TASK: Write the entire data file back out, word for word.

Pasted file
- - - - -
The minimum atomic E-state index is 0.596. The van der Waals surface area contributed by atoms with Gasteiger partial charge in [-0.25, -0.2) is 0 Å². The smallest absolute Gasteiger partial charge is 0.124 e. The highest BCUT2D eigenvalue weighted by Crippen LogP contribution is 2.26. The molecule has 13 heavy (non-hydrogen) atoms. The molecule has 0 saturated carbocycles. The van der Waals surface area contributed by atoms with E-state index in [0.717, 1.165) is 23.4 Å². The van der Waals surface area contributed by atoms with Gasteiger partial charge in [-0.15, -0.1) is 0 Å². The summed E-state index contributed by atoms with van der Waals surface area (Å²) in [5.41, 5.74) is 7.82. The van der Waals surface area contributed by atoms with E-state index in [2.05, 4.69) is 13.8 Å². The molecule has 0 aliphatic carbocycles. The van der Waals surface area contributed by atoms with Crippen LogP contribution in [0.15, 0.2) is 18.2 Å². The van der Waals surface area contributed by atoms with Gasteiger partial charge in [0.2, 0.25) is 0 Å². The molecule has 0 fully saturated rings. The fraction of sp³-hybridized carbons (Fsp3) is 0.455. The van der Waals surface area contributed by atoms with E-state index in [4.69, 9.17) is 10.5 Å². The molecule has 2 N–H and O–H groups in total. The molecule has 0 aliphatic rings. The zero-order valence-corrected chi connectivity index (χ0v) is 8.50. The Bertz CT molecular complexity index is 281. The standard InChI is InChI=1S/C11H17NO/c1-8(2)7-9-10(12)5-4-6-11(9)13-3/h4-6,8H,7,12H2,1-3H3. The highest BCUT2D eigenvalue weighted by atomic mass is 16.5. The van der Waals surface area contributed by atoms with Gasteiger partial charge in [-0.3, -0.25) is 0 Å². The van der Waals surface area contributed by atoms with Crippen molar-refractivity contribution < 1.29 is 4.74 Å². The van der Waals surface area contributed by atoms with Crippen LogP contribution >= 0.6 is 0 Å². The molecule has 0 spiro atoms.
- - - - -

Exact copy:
The minimum atomic E-state index is 0.596. The van der Waals surface area contributed by atoms with Gasteiger partial charge in [-0.25, -0.2) is 0 Å². The smallest absolute Gasteiger partial charge is 0.124 e. The highest BCUT2D eigenvalue weighted by Crippen LogP contribution is 2.26. The molecule has 13 heavy (non-hydrogen) atoms. The molecule has 0 saturated carbocycles. The van der Waals surface area contributed by atoms with E-state index in [0.717, 1.165) is 23.4 Å². The van der Waals surface area contributed by atoms with Gasteiger partial charge in [-0.15, -0.1) is 0 Å². The summed E-state index contributed by atoms with van der Waals surface area (Å²) in [5.41, 5.74) is 7.82. The van der Waals surface area contributed by atoms with E-state index in [2.05, 4.69) is 13.8 Å². The molecule has 0 aliphatic carbocycles. The van der Waals surface area contributed by atoms with Crippen LogP contribution in [0.15, 0.2) is 18.2 Å². The van der Waals surface area contributed by atoms with Gasteiger partial charge in [0.2, 0.25) is 0 Å². The molecule has 0 fully saturated rings. The fraction of sp³-hybridized carbons (Fsp3) is 0.455. The van der Waals surface area contributed by atoms with E-state index in [4.69, 9.17) is 10.5 Å². The molecule has 2 N–H and O–H groups in total. The molecule has 0 aliphatic rings. The zero-order valence-corrected chi connectivity index (χ0v) is 8.50. The Bertz CT molecular complexity index is 281. The standard InChI is InChI=1S/C11H17NO/c1-8(2)7-9-10(12)5-4-6-11(9)13-3/h4-6,8H,7,12H2,1-3H3. The highest BCUT2D eigenvalue weighted by atomic mass is 16.5. The van der Waals surface area contributed by atoms with Gasteiger partial charge in [-0.3, -0.25) is 0 Å². The van der Waals surface area contributed by atoms with Crippen molar-refractivity contribution < 1.29 is 4.74 Å². The van der Waals surface area contributed by atoms with Crippen LogP contribution >= 0.6 is 0 Å². The molecule has 0 spiro atoms.